And I can’t help but connect all this to the erosion of communication norms on the national scene. How can I possibly be surprised if electronic utterances are regarded as so ephemeral and ubiquitous that one need feel little responsibility for them? Why shouldn’t our students, like so many around them, lose the intimacy of connection between what they say and who they feel themselves to be? Perhaps it’s not all bad. Maybe my students will never know the sickening wave of shame of having accidentally sent an unfortunate email. But the silencing of such internal alarm bells also deprives us of our usual means of encouraging personal and academic integrity. Ironically, or perhaps predictably, our pedagogical surveillance tools may have reached full flower precisely when students no longer care about being fact-checked.

In upcoming VP essays, I describe some of the tactics I’m using to shift the conversation with my students back to one in which more traditional parameters of reality and honesty operate. In the meantime, I’d love to hear about your experiences in the comments below, on the VP Facebook site, or by email to How much do you use the stats tool in your online platform to track students? Do you feel creepy doing it? What is your sense of how students are relating to notions like authorship and intellectual authority? Has something shifted in how students relate to notions like truth and falsity or am I just getting cranky?


Black Flies, Dragons, and Student Emails


Being able to connect with students through email is a godsend, but this magical medium can easily become abusive. While some students’ emails are unremarkable when taken individually, the impact of a string of them quickly becomes unbearable. Another type of unwelcome student email lands in one big nasty surprise, a stinkbomb of fully articulated negativity. While the potential agony of dealing with student emails isn’t new, the intensity of the problem is greater in the online world where this may be our only form of one-on-one communication.

The cumulative drip-drip-drip abuse of repetitious, trivial emails is as easy to underestimate as biting black flies. As pests go, they are pretty small, and they so closely resemble the mundane housefly that, at least in the first moments, it’s hard to work up much aversion. Then one perfect summer day you’re at Michigan’s north shore, blithely spreading out your Wonder Woman beach towel, and here they come. Tiny, dense vibrating bodies thud into your bare arms and neck, your exposed torso, as you realize they aren’t stinging you so much as absconding with bits of skin. It’s the doggedness of the collective that wears you down rather than any one fly.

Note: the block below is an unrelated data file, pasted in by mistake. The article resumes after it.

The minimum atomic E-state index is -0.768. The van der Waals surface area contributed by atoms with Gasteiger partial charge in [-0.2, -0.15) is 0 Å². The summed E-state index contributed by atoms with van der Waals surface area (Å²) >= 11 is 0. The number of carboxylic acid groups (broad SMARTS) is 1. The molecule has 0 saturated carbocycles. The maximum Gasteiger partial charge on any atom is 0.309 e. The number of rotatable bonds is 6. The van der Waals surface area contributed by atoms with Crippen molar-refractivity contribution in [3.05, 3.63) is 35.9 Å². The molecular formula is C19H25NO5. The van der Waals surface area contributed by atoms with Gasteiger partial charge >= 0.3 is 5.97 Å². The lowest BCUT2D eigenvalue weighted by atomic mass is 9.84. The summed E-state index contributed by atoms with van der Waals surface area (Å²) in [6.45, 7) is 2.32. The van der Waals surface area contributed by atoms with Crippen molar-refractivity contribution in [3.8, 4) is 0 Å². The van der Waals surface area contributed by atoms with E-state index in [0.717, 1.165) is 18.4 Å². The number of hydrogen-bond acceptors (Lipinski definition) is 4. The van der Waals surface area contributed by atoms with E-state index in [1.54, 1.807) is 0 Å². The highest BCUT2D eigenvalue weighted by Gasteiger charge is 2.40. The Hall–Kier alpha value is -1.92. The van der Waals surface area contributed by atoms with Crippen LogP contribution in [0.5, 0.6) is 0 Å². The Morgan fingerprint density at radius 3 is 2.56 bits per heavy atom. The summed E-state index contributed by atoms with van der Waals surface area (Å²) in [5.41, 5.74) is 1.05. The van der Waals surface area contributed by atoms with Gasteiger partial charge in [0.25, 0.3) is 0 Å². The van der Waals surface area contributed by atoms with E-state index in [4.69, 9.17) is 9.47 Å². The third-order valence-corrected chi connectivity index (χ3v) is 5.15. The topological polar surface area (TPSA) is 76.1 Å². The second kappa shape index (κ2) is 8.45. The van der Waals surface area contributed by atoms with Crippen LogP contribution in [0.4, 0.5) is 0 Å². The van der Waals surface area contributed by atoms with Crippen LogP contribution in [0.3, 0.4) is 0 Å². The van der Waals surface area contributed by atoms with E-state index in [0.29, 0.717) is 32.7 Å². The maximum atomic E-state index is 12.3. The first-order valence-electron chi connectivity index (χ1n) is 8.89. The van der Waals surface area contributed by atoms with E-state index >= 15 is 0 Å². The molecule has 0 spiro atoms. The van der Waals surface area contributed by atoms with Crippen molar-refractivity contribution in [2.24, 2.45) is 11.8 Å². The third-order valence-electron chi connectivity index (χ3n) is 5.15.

Similarly there’s the student who sends a stream of individually innocuous messages sprinkled with anodyne queries, questions clearly answered in the syllabus and assignment instructions. When the first harmless question arrives — and it is often before the semester even begins — the teacher doesn’t recognize it as the portent of a plague. She replies quickly and thoughtfully to this motivated new student, eager to demonstrate her values as a committed, student-centered, generally awesome teacher and human being. But an occasional student will then fall happily into the habit of emailing repeatedly, both because it’s so easy — like using Siri or the Amazon Echo — and because their high school adviser assured them that asking their professors lots of questions was a great way of “demonstrating interest and engagement.”


The student as dragon, by contrast, rouses at midterm with a L-O-N-G message that includes gruesome details about her recent stomach flu, and tales of travel woes associated with her cousin’s long distance wedding. Oh, and there’s a plea for special dispensation about an assignment. In quick sympathetic response, the teacher accommodates. A little extra time? Sure. When the student then confidently gallops past this extended deadline and sends yet another lengthy plea, the teacher gently declines, citing concerns of fair play for all, etc. The student’s reply, which arrives instantly and in flames, is peppered with ALL CAPS and exclamation points!!! She is outraged by your insensitivity and, besides, your class is terrible (other students think this too!!!) and she can’t believe the university hired you in the first place!!!